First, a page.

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Unisa Press

An Introduction to Commercial Property Finance, Development and Investment

An Introduction to Commercial Property Finance, Development and Investment

Additional info

Published by Unisa Press, First edition, first impression

Editor/s

Tony Collins and Valmond Ghyoot

Published

2012

ISBN

978-1-86888-611-1

Size

pp. XXIX + 531, Length 280mm x width 220mm

Cover

Soft cover

Prices

South Africa: R 350.00(incl VAT) | Africa: R 378.00 | USD: $ 50

Contact

Laetitia Theart: Thearl@unisa.ac.za

Marketing

Mpho Ramatlo +27 12 429 8978 e-mail: ramatmh@unisa.ac.za


About the book

This unique book is a first for South Africa and for Africa, providing a broad coverage of topics in property finance, property development and property investment. There are specific chapters on commercial property finance and risk assessment, property economics, financial statement analysis, property tax, property law, property valuation, property development, market analysis, feasibility analysis, investment analysis and property management. These topics are addressed from the point of view of commercial property finance.

By necessity, the coverage is therefore very broad, and at an introductory level. However, because this is also the first South African book that addresses the full range of topics covered here, other readers will find this to be more of a valuable resource.

This is a 3 in 1 reference guide covering commercial property finance, development and investment.

About the author/s

  • The authors are experts in their respective fields: accounting, law, finance, taxation, economics, construction, valuation, feasibility, development, investment and management.
  • Tony Collins has been involved variously with the construction, real estate and banking industries for more than 40 years. Tony holds a master's degree in quantity surveying and an honours degree in real estate. He is a registered quantity surveyor and associate valuer, and an internationally known speaker and author.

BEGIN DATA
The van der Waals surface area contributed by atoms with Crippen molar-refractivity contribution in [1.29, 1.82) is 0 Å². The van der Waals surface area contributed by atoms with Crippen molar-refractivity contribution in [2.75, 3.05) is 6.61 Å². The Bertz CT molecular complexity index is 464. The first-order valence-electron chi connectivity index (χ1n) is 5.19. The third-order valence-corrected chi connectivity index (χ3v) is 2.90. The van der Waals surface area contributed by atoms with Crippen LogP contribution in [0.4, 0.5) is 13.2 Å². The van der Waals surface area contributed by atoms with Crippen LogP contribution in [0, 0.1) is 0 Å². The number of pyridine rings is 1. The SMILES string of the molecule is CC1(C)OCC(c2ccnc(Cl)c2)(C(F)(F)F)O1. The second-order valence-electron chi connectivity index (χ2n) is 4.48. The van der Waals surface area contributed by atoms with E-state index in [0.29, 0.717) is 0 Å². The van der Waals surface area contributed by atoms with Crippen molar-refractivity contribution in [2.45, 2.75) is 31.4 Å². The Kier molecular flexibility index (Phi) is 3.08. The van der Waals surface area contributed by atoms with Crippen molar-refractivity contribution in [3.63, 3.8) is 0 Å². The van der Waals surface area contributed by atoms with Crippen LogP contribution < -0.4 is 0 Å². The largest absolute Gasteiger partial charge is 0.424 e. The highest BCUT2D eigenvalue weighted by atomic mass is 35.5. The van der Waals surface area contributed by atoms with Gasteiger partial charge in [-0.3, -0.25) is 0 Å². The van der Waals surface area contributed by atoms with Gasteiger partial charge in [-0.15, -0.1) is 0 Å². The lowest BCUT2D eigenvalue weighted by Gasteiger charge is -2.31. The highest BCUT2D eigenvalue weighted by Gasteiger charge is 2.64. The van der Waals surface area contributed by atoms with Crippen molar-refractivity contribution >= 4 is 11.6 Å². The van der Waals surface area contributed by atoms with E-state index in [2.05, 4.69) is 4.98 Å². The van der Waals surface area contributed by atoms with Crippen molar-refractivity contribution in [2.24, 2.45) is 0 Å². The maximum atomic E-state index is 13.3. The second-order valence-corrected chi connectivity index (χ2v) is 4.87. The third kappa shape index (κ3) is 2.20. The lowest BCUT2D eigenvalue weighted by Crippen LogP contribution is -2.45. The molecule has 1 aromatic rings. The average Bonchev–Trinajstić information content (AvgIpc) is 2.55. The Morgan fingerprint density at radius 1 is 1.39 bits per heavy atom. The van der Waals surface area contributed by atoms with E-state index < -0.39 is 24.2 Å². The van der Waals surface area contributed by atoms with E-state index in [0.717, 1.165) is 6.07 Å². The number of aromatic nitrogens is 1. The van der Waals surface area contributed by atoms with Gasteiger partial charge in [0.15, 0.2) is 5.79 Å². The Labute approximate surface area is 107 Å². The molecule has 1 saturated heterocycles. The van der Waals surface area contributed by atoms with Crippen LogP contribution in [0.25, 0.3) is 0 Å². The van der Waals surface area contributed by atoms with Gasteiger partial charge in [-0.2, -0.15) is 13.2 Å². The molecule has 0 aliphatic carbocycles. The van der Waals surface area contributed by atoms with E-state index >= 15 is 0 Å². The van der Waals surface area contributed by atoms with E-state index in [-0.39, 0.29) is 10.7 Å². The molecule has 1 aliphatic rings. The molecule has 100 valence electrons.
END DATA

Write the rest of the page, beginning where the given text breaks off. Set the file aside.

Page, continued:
• Valmond Ghyoot has been involved with the construction and real estate industry for more than 40 years. He holds a doctorate specialising in real estate, a masters degree focusing on project management and a bachelors degree in construction. He is a registered valuer and is an internationally known speaker and author.

Table of contents

Acknowledgements

List of Figures

List of Tables

List of Abbreviations

Chapter 1

An introduction to commercial properties and investments

1 INTRODUCTION

2 CHARACTERISTICS OF A SPECIFIC BUSINESS AND TYPES OF PROPERTIES COMMONLY DEALT WITH BY CPF DIVISIONS OF BANKS

3 PROPERTY TYPES

3.1 Residential property
3.2 Commercial property
3.3 Industrial property
3.4 Specialised property
3.5 Agricultural property

4 PROPERTY CHARACTERISTICS

5 IMPORTANT LEGAL CONCEPTS

5.1 Movable and immovable property
5.2 Ownership
5.3 Public legal circumscription
5.4 Private legal circumscription
5.5 Limited real rights

6 PROPERTY INVESTMENT: AN INTRODUCTION

6.1 Benefits and limitations of commercial property as an investment
6.2 Investment and trading strategies

7 CONCLUSION

Review questions for Chapter 1

CHAPTER 2

An introduction to commercial property finance and risk assessment

1 INTRODUCTION

2 COMMERCIAL PROPERTY FINANCE

2.1 Why banks appear so risk averse
2.2 Loan to value
2.3 Ability to generate cash flow

3 RISK ASSESSMENT: AN OVERVIEW

3.1 Assessment of a property’s net income stream
3.2 Property-related risks
3.3 Defining client risk from the bank’s point of vie w
3.4 Matching the facilities offered with the risk
3.5 Future risks influencing bank lending criteria

4 CPF IN PERSPECTIVE

4.1 Typical commercial property finance clients
4.2 An international perspective
4.3 A historical perspective on the South African CPF mark et
4.4 Current South African macro CPF market dynamics
4.5 The Repo rate

5 LIQUIDITY AND GEARING

6 RISK FACTORS TO CONSIDER FOR INVESTMENT DECISIONS

6.1 Location risk
6.2 Purchasing power risk
6.3 Institutional risk
6.4 Interest rate fluctuation risk
6.5 Financial risk

7 CREDIT AND CPF